My Lords, despite a strongly argued debate, I propose to resist Amendment No. 4, for the reasons that my noble friend Lord Bach set out on Report: principally the cost issue and the fact that it breaches the Government's clear policy on non-retrospection.
Perhaps it would be helpful if I first reminded the House of the key background to the debate. Post-retirement widows' pensions were introduced following government-wide changes in policy through the Social Security Pensions Act 1975. Provision was made in the current Armed Forces pension scheme for the payment of pensions to widows of service pensioners who married or remarried after retirement. But that change benefited only widows of those giving service on or after
Amendment No. 4, if carried, would have three effects. First, it would allow all service widows and widowers to qualify for a post-retirement widows' pension, provided that the marriage or partnership started before the serviceperson's sixtieth birthday. Secondly, it would increase the rate of post-retirement widows' pensions for those widows and widowers who currently receive a post-retirement pension based on only that part of their spouse's service after the changes were made. Thirdly, it would improve the benefits of unmarried partners who currently receive benefits only if their partners are attributably killed in service—that is, if their death is due to service.
The noble Lord, Lord Freyberg, said on Report that he sought only to give service personnel parity with personnel in other public service schemes. He argued that, because service personnel are "obliged to retire" well before the normal retirement age of 55, it puts them at a disadvantage compared with other public servants, who are more likely to serve a full career to age 60. However, the basic rules apply equally in all public service schemes.
Other public servants are equally unable to marry after leaving service and pass on benefits to their widow for any service before April 1978. There is a clear cut-off in all public service schemes between pre-April-1978 and post-April-1978 service, with "post-retirement" defined as after leaving the relevant service. Equally, many of those who leave the Armed Forces before the age of 60 do so by choice, while many in other public service schemes are obliged to retire. I am clear that we would not be able to make a special case for Armed Forces personnel who marry in retirement before the age of 60 that other public services would not argue should apply equally in their own schemes.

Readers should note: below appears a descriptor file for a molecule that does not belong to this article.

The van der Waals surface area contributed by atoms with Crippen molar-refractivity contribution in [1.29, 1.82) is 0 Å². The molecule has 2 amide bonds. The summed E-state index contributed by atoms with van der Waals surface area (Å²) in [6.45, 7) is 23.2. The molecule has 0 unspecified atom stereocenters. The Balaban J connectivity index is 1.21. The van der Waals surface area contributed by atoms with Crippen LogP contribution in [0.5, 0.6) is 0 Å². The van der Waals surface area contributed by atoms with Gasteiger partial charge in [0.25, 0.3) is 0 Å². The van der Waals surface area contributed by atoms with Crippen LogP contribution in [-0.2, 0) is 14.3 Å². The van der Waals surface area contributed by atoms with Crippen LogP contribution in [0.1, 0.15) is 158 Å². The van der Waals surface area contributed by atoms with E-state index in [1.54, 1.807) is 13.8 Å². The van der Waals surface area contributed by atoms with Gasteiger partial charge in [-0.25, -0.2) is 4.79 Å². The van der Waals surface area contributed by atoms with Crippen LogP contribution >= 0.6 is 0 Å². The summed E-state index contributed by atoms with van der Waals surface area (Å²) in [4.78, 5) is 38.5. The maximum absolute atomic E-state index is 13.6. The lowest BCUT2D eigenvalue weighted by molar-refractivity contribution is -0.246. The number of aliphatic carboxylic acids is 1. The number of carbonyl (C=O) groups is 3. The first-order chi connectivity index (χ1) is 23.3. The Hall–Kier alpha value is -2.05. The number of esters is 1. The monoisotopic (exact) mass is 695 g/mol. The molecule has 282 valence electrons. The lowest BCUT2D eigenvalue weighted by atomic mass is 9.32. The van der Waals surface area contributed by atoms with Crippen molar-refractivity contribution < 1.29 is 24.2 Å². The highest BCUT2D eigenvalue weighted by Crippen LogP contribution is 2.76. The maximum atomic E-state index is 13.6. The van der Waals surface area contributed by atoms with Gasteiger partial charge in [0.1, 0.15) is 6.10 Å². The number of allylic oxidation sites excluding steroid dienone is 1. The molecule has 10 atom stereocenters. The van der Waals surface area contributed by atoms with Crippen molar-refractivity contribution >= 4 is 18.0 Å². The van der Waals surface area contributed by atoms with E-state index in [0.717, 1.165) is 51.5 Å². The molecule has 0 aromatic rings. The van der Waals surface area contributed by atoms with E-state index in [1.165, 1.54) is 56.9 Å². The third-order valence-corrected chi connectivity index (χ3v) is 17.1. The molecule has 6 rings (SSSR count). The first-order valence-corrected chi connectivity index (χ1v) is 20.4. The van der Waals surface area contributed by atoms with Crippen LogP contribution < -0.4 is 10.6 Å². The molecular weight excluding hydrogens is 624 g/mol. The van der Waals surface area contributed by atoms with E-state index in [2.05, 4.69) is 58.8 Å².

My noble friend said on Report that the Government Actuary's estimate of the cost of allowing all public service post-retirement marriages to qualify for pension benefits is between £300 million and £500 million. Introducing a cut-off for those over the age of 60 would still leave us with an unaffordable cost. There is no significant distinction between Armed Forces personnel and other public service employees in this area. There are those serving in all schemes who have been obliged to leave early and who have then married after retirement, so we could not justify making a change only for the Armed Forces. I must remind the House that, on every occasion where such issues are under debate, it has been a longstanding policy of successive governments that changes to improve the benefits from public service pension schemes should be implemented from a current date for future service only.
For the Armed Forces alone, the Government Actuary has estimated that there would be a one-off cost in the order of £50 million to extend post-retirement widow and widower pensions to all current and deferred AFPS pensioners. This cost would increase if unmarried partners were included, but it is difficult to estimate given the limited information on the number of partners who might be eligible. There would be no future annual cost. I am afraid that I will have to resist the amendment.
My Lords, I thank the noble Lord, Lord Redesdale, who spoke in support of the amendment. I also thank the Minister for her reply, although I am unable to agree with much of what she said. She is wrong to contend that there will be a significant read-across with others in the public sector or to assert that £50 million is in any way an accurate figure.
I urge the House to remember that conditions in the forces are different from those in the rest of the public services. There is extreme danger to be endured, living abroad for long periods and, most of all, the knowledge that your chosen career could be cut short at around age 40. No other public career makes such demands. Is it not reasonable that your spouse should be able to inherit the share of the pension that you earned under such conditions? All that I ask is that those service widows should be put on the same footing as other public servants' widows and not be significantly worse off. This amendment would make that happen for the first time and therefore I urge the House to support it. I should like to test the opinion of the House.
My Lords, I beg to move that this Bill do now pass.
Moved, That the Bill do now pass.—(Lord Bach.)
On Question, Bill passed, and returned to the Commons with amendments.